Last Friday afternoon, 14-year-old Kyleigh Rampley of Cherokee County, Ala., had just finished her final class of seventh grade when she decided to go out for a ride on her ATV.
As she was driving with her 8-year-old cousin as a passenger, the ATV left the road, traveled up a utility pole guide wire and flipped over. Kyleigh suffered blunt chest trauma and died. Her cousin suffered a head injury, but survived.
Just yesterday, a 12-year-old boy died when the ATV on which he was a passenger, driven by another 12-year-old boy, crashed in Washington County, Ga. Five days before that, also in Georgia, 13-year-old Kaitlyn
Holland died after she flipped her ATV in the woods behind her family home. Her family found her body later in the day.
That’s three deaths in one week involving young children operating ATVs. Three deaths that might have been prevented had those states had higher ages for operating ATVs.
Frighteningly, these incidents are not unusual.
Each year, more than 24,000 children under age 16 are injured in ATV-related crashes. Thirty percent of ATV-related injuries and 13% of deaths involve minors. The hospitalization rate for kids is 30% higher than the rate for adults. The most common cause of death is traumatic brain injury.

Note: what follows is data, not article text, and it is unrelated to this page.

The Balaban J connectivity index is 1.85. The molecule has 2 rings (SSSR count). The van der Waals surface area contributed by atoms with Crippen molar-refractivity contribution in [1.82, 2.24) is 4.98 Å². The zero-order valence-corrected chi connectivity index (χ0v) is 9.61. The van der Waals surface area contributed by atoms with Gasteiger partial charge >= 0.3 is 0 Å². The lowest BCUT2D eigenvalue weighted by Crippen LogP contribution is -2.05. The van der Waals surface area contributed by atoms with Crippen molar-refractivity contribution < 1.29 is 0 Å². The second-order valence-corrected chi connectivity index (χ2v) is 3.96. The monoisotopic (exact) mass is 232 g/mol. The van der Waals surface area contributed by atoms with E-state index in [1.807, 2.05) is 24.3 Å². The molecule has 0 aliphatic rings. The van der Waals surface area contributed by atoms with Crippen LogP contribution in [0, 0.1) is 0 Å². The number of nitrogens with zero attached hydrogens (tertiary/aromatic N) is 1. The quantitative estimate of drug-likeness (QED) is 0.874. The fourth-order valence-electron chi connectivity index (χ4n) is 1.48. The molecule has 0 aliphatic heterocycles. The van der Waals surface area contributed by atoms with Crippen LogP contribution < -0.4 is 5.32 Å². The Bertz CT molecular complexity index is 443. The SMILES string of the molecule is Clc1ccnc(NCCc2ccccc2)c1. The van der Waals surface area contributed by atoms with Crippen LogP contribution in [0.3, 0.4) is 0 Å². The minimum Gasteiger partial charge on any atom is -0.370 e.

In New York, it is currently legal for a child as young as 10 to complete a safety course and earn an ATV safety certificate.
As yourself this: Is it really wise and safe to allow a 10-year-old to operate a vehicle that can weigh hundreds of pounds and exceed 30 mph, and to allow them to do so with a passenger — just so they can experience the fun of riding an ATV?
The American Academy of Pediatrics believes that children are “not developmentally capable of operating these heavy, complex machines.”
That’s why state lawmakers should quickly pass a bill (A0150/S2702) that would raise the minimum age of operation of an ATV from 10 to 14, and raise the age in which a certified rider can supervise a younger rider from 16 to 18.
It’s true that some ATV manufacturers have introduced features to make their vehicles safer for younger children, including a control that allows parents to limit the speed of an ATV and, on some smaller models, a tether that allows parents to walk behind an ATV and disable it if it exceeds the desired speed.
But that’s assuming close parental supervision. And none of those measures negates the danger of allowing a 10-year-old to operate these heavy and potentially dangerous motorized vehicles.
Some advocates say the minimum age of operation should be raised to even higher, to 16, the same minimum age for operation of a motorcycle. But 14 is a significant change that can probably get passed now while advocates continue to push for a higher minimum age.
This isn’t one of those laws that one could attribute to New York’s reputation as a “nanny state.”
It’s a common-sense child safety measure that recognizes the statistical safety data and conforms to the recommendations of those who understand the physiology of young children.
Get this law on the books now, and potentially save some lives.